Building the number of female surgeons
30 October 2006
Female sixth formers considering a career in medicine spent Wednesday 18 October at a workshop with surgeons and Royal Free University College and Medical School (RUMS) students, finding out what it is like to be a female surgeon in 2006.
The event was part of a programme run by Women in Surgical Training (WIST), a national organisation that works to promote surgery as a career for women and to enable women who have chosen a career in surgery to attain their professional goals.
Diana Stavrou, RUMS student and WIST representative, welcomed the 32 workshop participants. Deirdre Wallace of the UCL Academic Centre for Medical Education then led a visit to the Clinical Skills Laboratory, where the visitors had the chance to examine models of the human body, in all shapes and sizes.
Specialist Registrar Jo Franks and Senior House Officer Dr Sophie Dann, both based at University College Hospital, closed the workshop with presentations about their experiences. They spoke about what inspired them to become surgeons and took a question and answer session.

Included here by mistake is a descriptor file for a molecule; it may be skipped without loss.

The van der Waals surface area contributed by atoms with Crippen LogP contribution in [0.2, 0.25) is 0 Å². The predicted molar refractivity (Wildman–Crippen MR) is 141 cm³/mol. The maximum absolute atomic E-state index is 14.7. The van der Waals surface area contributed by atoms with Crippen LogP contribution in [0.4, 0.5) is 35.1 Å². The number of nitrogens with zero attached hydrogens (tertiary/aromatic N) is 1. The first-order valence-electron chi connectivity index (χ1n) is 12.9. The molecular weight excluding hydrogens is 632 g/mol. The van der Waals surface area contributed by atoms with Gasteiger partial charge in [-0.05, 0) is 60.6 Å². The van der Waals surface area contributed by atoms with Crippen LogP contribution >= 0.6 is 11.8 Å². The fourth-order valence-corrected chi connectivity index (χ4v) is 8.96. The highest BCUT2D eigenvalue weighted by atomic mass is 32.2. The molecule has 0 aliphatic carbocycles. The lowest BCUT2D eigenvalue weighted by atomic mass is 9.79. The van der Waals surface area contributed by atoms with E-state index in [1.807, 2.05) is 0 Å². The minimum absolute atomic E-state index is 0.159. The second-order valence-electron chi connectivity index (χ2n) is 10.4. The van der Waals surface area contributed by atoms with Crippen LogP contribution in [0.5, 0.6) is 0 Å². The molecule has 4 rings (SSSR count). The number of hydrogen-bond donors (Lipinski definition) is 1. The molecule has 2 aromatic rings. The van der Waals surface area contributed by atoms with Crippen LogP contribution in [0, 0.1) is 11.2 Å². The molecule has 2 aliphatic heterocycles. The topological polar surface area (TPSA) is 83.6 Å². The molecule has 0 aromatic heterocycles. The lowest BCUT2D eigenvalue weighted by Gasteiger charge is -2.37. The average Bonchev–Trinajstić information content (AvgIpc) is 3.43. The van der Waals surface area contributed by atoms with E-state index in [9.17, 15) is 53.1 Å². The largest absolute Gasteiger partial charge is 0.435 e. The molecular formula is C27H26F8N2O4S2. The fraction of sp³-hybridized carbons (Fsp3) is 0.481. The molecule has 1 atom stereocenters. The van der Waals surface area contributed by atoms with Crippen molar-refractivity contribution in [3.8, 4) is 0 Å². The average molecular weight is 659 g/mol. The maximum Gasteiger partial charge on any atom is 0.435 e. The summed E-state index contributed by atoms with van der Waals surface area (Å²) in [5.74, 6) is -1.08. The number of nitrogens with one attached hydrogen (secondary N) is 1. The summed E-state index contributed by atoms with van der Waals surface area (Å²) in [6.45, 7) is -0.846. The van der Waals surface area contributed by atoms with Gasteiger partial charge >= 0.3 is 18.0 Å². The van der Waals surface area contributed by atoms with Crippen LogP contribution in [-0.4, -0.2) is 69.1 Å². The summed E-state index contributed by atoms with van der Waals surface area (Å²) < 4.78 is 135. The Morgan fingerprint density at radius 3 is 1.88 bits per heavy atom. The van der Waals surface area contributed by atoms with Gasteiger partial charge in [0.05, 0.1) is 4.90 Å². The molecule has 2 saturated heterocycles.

The need to encourage women to pursue surgical careers is evident from the latest statistics. The October issue of 'Hospital Doctor' reports that while women win 60 per cent of medical school places, they represent only 26 per cent of senior house officers and 16 per cent of specialist registrars. Just six per cent of surgical consultants are women.
"The workshop was very well received: many of the sixth formers found it fascinating and felt encouraged that it is possible to be successful in a predominantly male speciality," said Chau Chong of UCL Surgery (Bloomsbury Campus). "A number of the aspiring medical students left with a much greater desire to become a surgeon."